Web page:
Fashion Theology. Robert Covolo. Waco, TX: Baylor University Press, 2020. 216 pp.
Robert Covolo (PhD. Vrije Universiteit Amsterdam), a theologian specializing in cultural topics and Reformed studies, has written a book with an intriguing title. In this landmark study, Covolo investigates the history, theology, and cultural intersections between the church and the fashion world.
Fashion Theology is presented in five chapters: Fashion Theology as Tradition; Fashion Theology as Reform; Fashion Theology as Public Discourse; Fashion Theology as Art; Fashion Theology as Everyday Drama, followed with a conclusion, extensive endnotes, bibliography, and index. Covolo begins with a brief tour of the early Fathers' views of fashion—where (unsurprisingly) the universal appeals to modesty frame the discussion. Some of the first theological views of decorum revolve around the toga. Covolo, however, has culled remarkable passages from Augustine and Aquinas to Calvin and Barth (chapter 2: Fashion Theology as Reform) demonstrating the ever-broadening interaction of theology with fashion, along with its cultural-religious implications.
In chapter 3, Fashion Theology as Public Discourse, Covolo examines radical departures between the sacred and secular in that representation of all modern ideals: the suit. Covolo’s use of the suit as a cultural marker to discuss the location of faith and fashion within the public discourse of modern democratic societies is noteworthy. Here Covolo’s multidisciplinary approach shines; as one part philosopher, one part cultural theologian, he evaluates issues such as the uniformity of modern fashions and theological responses from a variety of perspectives, including those of Abraham Kuyper, Charles Taylor, and Nancy Fraser.
In the next chapter, Covolo moves from the marketplace of ideas to the museum and high fashion. Here the author examines the interplay between aesthetics of high and low culture, beauty and the Catholic imagination, and Reformed theology’s response to the iconic modern woman’s dress.
Covolo shows the array of tensions between Catholic and Protestant imagination—mapped out here between theories of high fashion, Augustine’s concept of memory, and Wolterstorff’s thinking on the values of everyday life—and through this attempts to establish connecting points for a theology of fashion.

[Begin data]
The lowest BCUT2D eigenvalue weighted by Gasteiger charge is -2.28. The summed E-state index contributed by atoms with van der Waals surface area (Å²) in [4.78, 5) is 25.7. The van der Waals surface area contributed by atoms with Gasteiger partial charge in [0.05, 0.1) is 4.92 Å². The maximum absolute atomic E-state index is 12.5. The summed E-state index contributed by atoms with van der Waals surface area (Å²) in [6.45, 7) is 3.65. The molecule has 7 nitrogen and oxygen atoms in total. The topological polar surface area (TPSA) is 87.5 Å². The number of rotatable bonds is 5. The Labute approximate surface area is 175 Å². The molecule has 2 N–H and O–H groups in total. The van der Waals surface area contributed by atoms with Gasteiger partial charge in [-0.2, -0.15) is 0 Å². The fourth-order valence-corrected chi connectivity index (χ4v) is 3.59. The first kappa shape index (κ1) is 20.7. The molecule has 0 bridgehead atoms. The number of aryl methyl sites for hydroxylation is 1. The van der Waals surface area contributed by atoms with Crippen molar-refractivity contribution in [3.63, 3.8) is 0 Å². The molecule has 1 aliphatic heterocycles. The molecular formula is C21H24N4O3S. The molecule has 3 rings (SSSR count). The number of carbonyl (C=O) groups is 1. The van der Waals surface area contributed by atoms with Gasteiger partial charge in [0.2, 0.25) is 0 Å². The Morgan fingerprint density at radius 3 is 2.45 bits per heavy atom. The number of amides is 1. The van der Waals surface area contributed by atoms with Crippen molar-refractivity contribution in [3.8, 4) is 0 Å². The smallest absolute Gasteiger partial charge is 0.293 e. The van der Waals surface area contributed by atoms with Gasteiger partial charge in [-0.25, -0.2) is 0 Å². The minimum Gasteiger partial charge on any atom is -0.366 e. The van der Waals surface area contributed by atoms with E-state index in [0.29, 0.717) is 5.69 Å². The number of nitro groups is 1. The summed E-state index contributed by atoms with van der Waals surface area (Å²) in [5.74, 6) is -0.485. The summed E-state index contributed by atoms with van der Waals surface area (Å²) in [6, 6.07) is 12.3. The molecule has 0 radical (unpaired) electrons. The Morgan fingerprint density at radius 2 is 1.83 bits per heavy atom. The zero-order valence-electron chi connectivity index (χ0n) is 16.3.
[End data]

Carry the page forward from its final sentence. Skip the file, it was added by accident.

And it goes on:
Chapter 5, Fashion Theology as Everyday Drama, moves the discussion toward the poetics of social activity. The “how” of how we dress is linked to the “how” of how we read Scripture and identify with the biblical narrative (ethics) from a dynamic contemporary vantage point. Covolo concludes with the familiar biblical language of “putting on Christ” and how the ethical habits of theology relate to their counterparts in the ever changing fashion world.
It is clear that the author takes seriously the significant contradictions between the fast-changing temporal world and eternal values. Covolo asks the question, “How should theologians think about fashion?” with a great level of nuance, and his discussion merits considerable thought and further inquiry. Covolo’s discourse and style are aimed primarily at the specialist and students of art and cultural theory, although interested readers will find chapters four and five highly valuable for an introduction to a theology for cultural engagement.
As a first effort into a dynamic theory of culture, Fashion Theology successfully links a wide range of western theological concepts with their secular modern counterparts. While the links are established, and those theoretical problems articulated with great care, a few concepts could have seen a more full discussion within the narrative while anticipating further study. For example, Covolo’s detailed criticism of fashion as a celebration of the human form sans imago in chapter three may have been bolstered with further treatment of the imago in chapter five; although this is not to say the author loses sight of his subject, only that space constraints in a multidisciplinary work can limit full treatment.
Fashion Theology demonstrates the importance of theological engagement with the culture. As far as the church is concerned, such engagement is never out of style.
Joel Heflin has written papers on Herman Bavinck for the Evangelical Theological Society and Puritan theology for Puritan Reformed Theological Seminary. He is currently an assistant editor for a forthcoming edition of John Flavel’s Works (2020-2021). Joel lives in Chattanooga, TN with his family.
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Images courtesy of the New York Public Library.